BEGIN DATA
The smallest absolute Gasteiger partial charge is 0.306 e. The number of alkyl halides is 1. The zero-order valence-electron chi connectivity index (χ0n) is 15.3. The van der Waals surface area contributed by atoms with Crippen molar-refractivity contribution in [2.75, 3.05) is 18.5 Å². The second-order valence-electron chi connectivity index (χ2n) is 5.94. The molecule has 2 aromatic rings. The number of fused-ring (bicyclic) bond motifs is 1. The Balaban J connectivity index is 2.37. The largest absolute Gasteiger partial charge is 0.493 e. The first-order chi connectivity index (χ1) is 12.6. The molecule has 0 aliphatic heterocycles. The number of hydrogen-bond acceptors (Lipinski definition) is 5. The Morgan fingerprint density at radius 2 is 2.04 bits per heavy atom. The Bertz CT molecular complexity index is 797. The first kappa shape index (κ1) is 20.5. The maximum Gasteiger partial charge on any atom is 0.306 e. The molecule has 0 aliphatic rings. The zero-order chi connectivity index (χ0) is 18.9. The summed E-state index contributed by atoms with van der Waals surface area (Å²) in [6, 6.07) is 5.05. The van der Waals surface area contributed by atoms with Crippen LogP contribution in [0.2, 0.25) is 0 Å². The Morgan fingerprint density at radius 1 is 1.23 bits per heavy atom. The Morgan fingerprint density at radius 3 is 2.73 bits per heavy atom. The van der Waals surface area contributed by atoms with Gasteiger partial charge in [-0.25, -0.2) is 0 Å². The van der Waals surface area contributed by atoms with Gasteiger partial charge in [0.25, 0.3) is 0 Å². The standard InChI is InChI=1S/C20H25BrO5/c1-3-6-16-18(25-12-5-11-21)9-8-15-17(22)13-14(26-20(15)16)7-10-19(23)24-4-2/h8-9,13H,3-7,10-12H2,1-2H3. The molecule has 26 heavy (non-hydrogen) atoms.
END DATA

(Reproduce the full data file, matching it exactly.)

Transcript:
The smallest absolute Gasteiger partial charge is 0.306 e. The number of alkyl halides is 1. The zero-order valence-electron chi connectivity index (χ0n) is 15.3. The van der Waals surface area contributed by atoms with Crippen molar-refractivity contribution in [2.75, 3.05) is 18.5 Å². The second-order valence-electron chi connectivity index (χ2n) is 5.94. The molecule has 2 aromatic rings. The number of fused-ring (bicyclic) bond motifs is 1. The Balaban J connectivity index is 2.37. The largest absolute Gasteiger partial charge is 0.493 e. The first-order chi connectivity index (χ1) is 12.6. The molecule has 0 aliphatic heterocycles. The number of hydrogen-bond acceptors (Lipinski definition) is 5. The Morgan fingerprint density at radius 2 is 2.04 bits per heavy atom. The Bertz CT molecular complexity index is 797. The first kappa shape index (κ1) is 20.5. The maximum Gasteiger partial charge on any atom is 0.306 e. The molecule has 0 aliphatic rings. The zero-order chi connectivity index (χ0) is 18.9. The summed E-state index contributed by atoms with van der Waals surface area (Å²) in [6, 6.07) is 5.05. The van der Waals surface area contributed by atoms with Crippen LogP contribution in [0.2, 0.25) is 0 Å². The Morgan fingerprint density at radius 1 is 1.23 bits per heavy atom. The Morgan fingerprint density at radius 3 is 2.73 bits per heavy atom. The van der Waals surface area contributed by atoms with Gasteiger partial charge in [-0.25, -0.2) is 0 Å². The van der Waals surface area contributed by atoms with Gasteiger partial charge in [0.25, 0.3) is 0 Å². The standard InChI is InChI=1S/C20H25BrO5/c1-3-6-16-18(25-12-5-11-21)9-8-15-17(22)13-14(26-20(15)16)7-10-19(23)24-4-2/h8-9,13H,3-7,10-12H2,1-2H3. The molecule has 26 heavy (non-hydrogen) atoms.